Jon Rowley, a husband, father and entrepreneur at heart, has worked for several leading bio medical research laboratories such as Becton Dickenson and Lonza Group, where he admits he was certainly an intrapreneur. However, Rowley shares, the urge to take Regenerative Medicine and 3-D Bioprinting to the next level is a calculated risk and one only possible outside of a fixed structure of an institution where many prefer the comfort zone of science with a paycheck over the entrepreneurial zone of science with a risk.

Calculated risk, in the sense that Rowley has done his research and has learned from past entrepreneurial endeavors – from building lofts in graduate school turning a 100% profit to miscalculating the demand for plants for freshmen and having to gift 1,000 plants to friends and family. Succeeding and failing has been his teacher.  He does admit that “nothing could have prepared me for the roller coaster ride of a Biotechnology start-up.”

Rowley identifies important lessons he took away from previous endeavors. For any business, it is essential to study and know:

the supply chain;

the quality of the product;

financing options; and,

most importantly, know your customers and ask what they want….don’t just guess.

When asked who is his mentor. Rowley, responds, “I don’t have one.” Yet, an avid reader and learner, Rowley quickly references the RoosterBio advisory board and offers several authors who he considers his teachers. Some exceptionally wise insights for Rowley have come from:

On ethics, Rowley says,

“always identify what are the ethical questions.”

With good guidelines available for the industry, Rowley recommends, “don’t skirt any of the ethical aspects.” He shares that at an annual retreat with a group of scientists calling their effort EBICS, short for Emergent Behaviors of Integrated Cellular Systems (of which Rowley sits on the Industry Advisory Committee) several hours of discussion among the scientists focuses on ethics, considering the unintended consequences of research, the implications and identifying the boundaries of reasonable minds. Scientists must “think through the implications.”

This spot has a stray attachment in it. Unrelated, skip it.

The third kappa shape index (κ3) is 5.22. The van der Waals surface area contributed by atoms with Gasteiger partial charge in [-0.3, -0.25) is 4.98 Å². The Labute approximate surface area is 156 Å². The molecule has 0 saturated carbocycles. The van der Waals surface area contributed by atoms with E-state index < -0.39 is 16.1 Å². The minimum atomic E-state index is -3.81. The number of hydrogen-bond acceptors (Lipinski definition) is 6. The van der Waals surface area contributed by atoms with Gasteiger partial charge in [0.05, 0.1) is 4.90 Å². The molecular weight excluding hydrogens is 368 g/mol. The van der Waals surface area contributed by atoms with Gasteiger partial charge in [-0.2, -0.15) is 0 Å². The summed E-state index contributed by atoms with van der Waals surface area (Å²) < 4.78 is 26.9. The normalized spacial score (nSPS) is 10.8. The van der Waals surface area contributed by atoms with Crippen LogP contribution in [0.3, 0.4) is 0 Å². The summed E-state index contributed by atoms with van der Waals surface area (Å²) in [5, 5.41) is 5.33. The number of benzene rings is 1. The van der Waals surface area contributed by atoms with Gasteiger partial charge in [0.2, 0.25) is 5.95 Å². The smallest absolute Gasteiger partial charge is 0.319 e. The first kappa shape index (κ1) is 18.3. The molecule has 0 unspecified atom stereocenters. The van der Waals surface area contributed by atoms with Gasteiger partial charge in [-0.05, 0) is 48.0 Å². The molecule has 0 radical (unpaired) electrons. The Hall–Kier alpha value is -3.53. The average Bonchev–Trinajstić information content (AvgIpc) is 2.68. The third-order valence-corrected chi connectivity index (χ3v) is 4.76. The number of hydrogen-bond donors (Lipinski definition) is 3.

Rowley knows he is in a race to breakthrough the most challenging part of entrepreneurship and ultimately, what will ensure the success of the business – funding. With an international team of seven, enough capital to start, RoosterBio delivered its first order in February 2014. Having proved quality and ability to produce a much needed product, Rowley now spends a significant portion of his day talking with potential investors.

Rowley shares,

I am personally not doing it for the money. It is more for personal satisfaction of helping an industry succeed. This technology can be done and should exist. Even if we don’t succeed, we will be changing the industry for the better.”

By Keri Douglas, writer/photographer, Washington, DC. Copyright protected 2014. All rights reserved.